The first set:  Peter, James and John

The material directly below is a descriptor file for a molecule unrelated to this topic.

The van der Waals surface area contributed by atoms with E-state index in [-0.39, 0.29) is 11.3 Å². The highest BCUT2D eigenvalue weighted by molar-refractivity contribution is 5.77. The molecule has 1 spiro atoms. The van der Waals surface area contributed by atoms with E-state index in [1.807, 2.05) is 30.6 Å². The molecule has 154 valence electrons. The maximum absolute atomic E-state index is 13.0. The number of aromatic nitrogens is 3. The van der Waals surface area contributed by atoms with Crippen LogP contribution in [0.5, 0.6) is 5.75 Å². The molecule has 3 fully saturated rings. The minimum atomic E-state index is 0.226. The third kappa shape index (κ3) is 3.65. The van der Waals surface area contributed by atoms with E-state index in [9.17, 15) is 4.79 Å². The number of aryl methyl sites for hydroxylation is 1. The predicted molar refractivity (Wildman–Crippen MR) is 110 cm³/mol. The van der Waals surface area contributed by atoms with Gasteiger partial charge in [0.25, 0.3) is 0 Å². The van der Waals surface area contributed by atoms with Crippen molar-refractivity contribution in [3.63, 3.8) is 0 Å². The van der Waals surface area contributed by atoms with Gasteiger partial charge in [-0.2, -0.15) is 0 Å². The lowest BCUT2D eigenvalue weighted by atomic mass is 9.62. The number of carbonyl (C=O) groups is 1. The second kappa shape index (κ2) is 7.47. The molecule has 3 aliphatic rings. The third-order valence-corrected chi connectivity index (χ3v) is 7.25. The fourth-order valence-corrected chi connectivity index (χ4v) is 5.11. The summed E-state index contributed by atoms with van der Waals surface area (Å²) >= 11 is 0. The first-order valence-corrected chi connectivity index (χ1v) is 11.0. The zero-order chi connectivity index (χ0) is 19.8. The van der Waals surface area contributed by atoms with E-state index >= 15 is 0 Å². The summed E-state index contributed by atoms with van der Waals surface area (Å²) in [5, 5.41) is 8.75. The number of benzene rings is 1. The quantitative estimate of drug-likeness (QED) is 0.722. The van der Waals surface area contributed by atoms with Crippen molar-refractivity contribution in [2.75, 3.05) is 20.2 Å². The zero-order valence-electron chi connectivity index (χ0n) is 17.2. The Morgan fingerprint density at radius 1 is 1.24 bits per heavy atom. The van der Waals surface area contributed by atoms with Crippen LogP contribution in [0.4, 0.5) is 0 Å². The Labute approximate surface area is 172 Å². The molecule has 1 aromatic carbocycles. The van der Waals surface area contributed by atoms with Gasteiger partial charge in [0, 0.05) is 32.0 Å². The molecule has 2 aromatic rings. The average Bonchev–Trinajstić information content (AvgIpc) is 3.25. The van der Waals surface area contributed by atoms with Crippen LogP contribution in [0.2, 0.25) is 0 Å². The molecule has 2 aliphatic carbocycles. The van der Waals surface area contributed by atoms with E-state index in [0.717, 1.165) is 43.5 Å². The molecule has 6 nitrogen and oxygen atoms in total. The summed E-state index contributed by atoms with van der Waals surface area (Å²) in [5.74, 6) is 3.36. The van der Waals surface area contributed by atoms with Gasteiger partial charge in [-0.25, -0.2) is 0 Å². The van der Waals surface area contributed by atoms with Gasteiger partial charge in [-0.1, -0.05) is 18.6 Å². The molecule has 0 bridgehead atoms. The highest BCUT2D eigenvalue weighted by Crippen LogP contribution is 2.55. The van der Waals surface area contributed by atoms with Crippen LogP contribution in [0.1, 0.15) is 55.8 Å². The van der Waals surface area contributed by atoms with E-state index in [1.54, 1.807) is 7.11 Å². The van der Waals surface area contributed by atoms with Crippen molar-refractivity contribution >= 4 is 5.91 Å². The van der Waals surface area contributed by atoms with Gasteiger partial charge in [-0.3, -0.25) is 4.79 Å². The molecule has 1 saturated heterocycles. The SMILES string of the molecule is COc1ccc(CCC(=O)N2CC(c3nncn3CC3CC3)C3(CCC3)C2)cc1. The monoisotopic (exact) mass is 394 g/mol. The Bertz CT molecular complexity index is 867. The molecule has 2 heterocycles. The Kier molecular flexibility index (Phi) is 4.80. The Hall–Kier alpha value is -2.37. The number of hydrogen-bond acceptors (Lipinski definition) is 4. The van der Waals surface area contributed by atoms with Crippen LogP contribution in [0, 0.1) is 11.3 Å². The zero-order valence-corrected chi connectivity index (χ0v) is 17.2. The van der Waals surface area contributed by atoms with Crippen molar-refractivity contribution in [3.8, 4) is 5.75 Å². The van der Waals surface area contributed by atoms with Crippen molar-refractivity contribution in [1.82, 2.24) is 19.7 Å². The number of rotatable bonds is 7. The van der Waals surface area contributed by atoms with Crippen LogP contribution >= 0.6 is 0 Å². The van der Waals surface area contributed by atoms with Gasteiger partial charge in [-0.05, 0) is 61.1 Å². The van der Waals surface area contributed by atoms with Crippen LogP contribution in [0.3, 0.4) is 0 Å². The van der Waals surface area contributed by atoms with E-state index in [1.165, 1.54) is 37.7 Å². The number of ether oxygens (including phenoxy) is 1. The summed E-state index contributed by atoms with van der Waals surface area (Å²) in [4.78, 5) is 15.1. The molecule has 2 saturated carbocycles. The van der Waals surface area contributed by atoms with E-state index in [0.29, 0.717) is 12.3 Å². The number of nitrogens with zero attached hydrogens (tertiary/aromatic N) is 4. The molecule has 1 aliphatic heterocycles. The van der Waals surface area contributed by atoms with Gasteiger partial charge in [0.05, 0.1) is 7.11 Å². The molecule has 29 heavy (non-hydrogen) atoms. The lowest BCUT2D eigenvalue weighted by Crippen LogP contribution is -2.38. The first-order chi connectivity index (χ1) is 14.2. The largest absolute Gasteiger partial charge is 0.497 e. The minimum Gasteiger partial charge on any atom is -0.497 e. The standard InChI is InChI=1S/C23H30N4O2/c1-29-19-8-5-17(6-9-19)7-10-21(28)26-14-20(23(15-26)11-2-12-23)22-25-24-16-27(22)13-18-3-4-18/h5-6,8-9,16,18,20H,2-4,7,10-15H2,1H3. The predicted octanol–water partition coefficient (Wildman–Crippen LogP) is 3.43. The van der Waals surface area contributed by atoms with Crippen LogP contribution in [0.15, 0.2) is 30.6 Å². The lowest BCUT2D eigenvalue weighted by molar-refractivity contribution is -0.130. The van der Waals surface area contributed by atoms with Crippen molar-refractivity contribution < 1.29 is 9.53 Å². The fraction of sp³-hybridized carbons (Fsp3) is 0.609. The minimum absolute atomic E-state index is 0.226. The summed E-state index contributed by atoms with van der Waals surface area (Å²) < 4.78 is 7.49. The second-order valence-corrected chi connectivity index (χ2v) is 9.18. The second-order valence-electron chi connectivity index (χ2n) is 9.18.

Why did the Lord select Peter, James and John from the twelve disciples?  This happened on more than one occasion, for instance, He took them apart when He prayed in the Garden of Gethsemane when the Lord was sorely distressed. Yet, on both occasions, Peter, James and John fell asleep. Asleep during the glory they wanted so much.  In the previous chapter from Matthew, Peter confessed Jesus is the Christ, the Son of the living God.  Upon this confession, Jesus said, I will build My Church. Sounds glorious, doesn’t?   To build His Church, He said He would be arrested, beaten, crucified, cast out and on the third day rise again. Not so glorious and so  Peter basically said, God forbid.  Peter wanted glory without the Cross, that is, the full pardon of sinners in the necessary judgment of sinners which Jesus bore fully in His sinless body and soul.  Luke tells us Peter and company fell asleep during the Transfiguration, overwhelmed by the light, not able to take it in.   James and John make the request of Jesus to sit on His left hand and His right hand…Jesus told them it wasn’t for Him to give but to those so appointed, in a sense Jesus was telling James and John  they could not take in such glory.